A most simple, ingenious foot-trap for wild buffalo we observed here for the first time. It was set generally at salt-licks, where these animals were known to scratch the ground, and consisted of two small circles of wood, placed immediately one over the other; between them a quantity of stout acacia thorns pointed to a common centre; all were lashed strongly together, and the trap, when completed, was several inches larger than a buffalo's foot. This was fitted over a hole made in the ground, and a noose (attached to a block of wood) laid over it, and concealed with earth. On the buffalo putting his foot upon it, the trap fastens, and the more he struggles the tighter the noose be

The former king of Uganda was said to have kept a large menagerie of animals caught in this way.

Birds were not numerous; the cannibal vulture of Uganda, now that we had left the capital, was a rare bird. Guinea-fowl and florikan were the only gamebirds observed, the grass being too tall to discover partridge, &c. An owl of very handsome plumage, weighing six pounds, was shot. A graceful bird on


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the wing-a new goatsucker—with a single feather of each wing twice his own length, and since named Cosmetornis Spekii, skimmed amongst the plantain trees at night. These long feathers probably sweep up flies as they float behind him.

Fish were not to be had on this route, although cruives or basket-traps, the shape of an Egyptian water-jar, and made of flags or papyrus, were constantly found in the houses of the people. The way of placing them was as follows :—Two long parallel ditches, six feet apart, were cut in a swamp; here and there their waters were made to communicate. At these points the baskets were laid on their sides, and the fish driven into them, whence there was no escape.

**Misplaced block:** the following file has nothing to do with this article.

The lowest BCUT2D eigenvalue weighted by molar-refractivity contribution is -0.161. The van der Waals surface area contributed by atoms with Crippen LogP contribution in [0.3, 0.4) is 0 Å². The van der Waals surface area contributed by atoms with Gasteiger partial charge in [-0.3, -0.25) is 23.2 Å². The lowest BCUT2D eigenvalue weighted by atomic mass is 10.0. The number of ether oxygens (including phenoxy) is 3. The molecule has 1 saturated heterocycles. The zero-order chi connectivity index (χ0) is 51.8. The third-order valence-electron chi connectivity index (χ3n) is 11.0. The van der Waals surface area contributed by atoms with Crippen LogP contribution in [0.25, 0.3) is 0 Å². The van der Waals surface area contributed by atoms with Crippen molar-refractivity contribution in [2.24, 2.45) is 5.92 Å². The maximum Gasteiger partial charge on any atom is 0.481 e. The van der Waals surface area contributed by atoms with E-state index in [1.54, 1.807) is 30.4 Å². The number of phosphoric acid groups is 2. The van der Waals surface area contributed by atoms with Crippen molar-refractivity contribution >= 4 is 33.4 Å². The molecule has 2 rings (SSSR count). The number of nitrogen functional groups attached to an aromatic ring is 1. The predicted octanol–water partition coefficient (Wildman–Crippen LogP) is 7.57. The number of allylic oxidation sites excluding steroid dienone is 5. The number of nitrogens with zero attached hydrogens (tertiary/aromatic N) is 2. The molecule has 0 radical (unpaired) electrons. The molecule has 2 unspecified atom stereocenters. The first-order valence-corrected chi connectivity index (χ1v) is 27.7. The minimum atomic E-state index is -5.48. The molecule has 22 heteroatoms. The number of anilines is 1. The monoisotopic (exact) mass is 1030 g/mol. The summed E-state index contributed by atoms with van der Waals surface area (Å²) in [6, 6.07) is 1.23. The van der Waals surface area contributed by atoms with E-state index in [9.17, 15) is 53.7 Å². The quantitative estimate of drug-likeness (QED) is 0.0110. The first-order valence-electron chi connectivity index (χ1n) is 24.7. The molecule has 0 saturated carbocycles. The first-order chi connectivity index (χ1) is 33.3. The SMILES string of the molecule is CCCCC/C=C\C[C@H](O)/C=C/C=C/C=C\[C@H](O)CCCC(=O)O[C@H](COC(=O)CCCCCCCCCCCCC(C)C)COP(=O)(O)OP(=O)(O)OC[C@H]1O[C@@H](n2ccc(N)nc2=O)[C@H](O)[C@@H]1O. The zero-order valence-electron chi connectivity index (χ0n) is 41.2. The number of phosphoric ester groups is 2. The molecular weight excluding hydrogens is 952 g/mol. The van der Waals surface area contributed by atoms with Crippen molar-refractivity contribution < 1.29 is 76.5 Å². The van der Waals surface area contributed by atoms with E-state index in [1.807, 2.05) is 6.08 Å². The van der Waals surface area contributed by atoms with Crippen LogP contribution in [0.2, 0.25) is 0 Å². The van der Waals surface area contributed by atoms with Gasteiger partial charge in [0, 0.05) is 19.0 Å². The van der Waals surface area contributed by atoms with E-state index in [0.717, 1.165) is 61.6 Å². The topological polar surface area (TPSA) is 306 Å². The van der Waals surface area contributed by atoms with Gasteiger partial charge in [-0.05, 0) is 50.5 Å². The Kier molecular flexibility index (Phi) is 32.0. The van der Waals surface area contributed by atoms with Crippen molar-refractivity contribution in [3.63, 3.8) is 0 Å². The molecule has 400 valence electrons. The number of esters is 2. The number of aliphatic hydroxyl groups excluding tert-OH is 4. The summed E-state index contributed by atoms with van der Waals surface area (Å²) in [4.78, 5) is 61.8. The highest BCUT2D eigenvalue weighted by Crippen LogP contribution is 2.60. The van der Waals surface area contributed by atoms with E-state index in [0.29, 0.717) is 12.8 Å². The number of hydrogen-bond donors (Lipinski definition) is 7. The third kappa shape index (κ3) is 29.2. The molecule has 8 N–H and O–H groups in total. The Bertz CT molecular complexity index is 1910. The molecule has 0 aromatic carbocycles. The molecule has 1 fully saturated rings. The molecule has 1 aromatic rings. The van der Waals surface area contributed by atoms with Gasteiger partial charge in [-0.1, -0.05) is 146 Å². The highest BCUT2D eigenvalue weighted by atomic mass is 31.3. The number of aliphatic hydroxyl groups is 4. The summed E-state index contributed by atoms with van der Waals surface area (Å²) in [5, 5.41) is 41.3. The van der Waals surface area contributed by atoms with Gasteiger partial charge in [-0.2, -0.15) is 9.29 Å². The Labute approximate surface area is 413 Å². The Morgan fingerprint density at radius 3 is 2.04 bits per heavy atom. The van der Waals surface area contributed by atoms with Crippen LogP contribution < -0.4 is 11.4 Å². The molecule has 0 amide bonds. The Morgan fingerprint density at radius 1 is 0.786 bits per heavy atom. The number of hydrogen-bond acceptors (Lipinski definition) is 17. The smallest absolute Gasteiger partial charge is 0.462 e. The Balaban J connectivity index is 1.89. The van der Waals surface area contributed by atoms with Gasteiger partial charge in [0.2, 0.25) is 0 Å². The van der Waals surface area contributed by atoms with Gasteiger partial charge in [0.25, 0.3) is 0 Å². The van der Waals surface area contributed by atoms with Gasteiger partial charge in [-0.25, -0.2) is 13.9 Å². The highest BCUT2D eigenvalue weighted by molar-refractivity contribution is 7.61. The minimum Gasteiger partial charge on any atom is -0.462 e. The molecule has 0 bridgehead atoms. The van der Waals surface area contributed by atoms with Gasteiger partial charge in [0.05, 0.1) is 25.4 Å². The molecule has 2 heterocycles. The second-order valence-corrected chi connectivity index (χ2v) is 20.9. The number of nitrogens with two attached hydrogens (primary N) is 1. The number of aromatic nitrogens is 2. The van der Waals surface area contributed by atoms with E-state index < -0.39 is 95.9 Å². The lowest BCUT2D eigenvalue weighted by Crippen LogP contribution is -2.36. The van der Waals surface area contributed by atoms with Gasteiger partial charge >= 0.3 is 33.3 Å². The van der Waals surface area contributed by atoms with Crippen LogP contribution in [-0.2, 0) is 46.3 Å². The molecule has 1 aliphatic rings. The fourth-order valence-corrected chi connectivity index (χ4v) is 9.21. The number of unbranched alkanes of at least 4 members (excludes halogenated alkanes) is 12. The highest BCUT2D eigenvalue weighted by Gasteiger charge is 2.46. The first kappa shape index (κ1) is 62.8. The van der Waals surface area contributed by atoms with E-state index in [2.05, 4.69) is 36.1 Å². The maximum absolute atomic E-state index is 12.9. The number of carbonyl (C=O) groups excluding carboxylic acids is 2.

While detained at Karee receiving a portion of the cattle ordered to be given us by the king, we had several exhibitions of the temper of the people. As was customary, we took possession of their houses, and dwelt in them for eight days. This so exasperated them, that, on our Seedees going to fetch water, or leaving camp, they were threatened; a spear was thrown, and one of our men, named Karee, was killed. No redress could be obtained till the king had been communicated with.

. His reply was, “ Allow it to pass over for the present, and when the villagers have returned to their houses I will send a party to seize them all.” The night previous to our leaving, two huts occupied by Seedees were set on fire—the natives throwing in a bunch of burning straw at the doorway. Egress through the flames was impossible; but, having secured their guns, they cut their way through the side of the hut, losing a bayonet and their bark-cloths. Precautions were taken against any further alarm;




and, on leaving in the morning, after they had fired the hut, our Waganda escort took a delight in burning down all the houses they had occupied. The spear that had been thrown at our men was brought in as a trophy; its handle was 7 feet long, having a blade of 16 inches. This is the size of the common Waganda spear; and one wonders that they ever throw it, as you can always see it coming, and get out of its way. With guns unloaded, no ordinary Seedee would have a chance with a M'ganda, his movements through the tall grass are so rapid. Our men got to know this after the death of poor Karee, who had been the spokesman of the camp. He was a tailor by trade, and had made several suits, after English and Arab patterns, for the king, who never paid him his bill-namely, four cows. His body was buried by moonlight, in a grave dug with bayonets,the men remarking that they never saw such a march as ours was, we did not even carry a hoe. The truth was, they had lost or thrown away all our pioneer implements. The men were very crestfallen on the night of this death, the younger Seedees being afraid to carry the body, and the older remarking, “Suffr maqueesha,” “ Oh, the march is now done for.”

The villagers had a dread of keeping anything left behind by our men.

An old bit of calico was brought us by a woman, accompanied by two servant-girls carrying m’wenge and plantain for us. thised in our loss of Karee, and, having accepted a present of beads, thanked us in the most gentle way by moving her hands and slowly repeating in a soft low tone the word "n'yans,” thanks. Her attendants then fell upon their knees, and bashfully, with down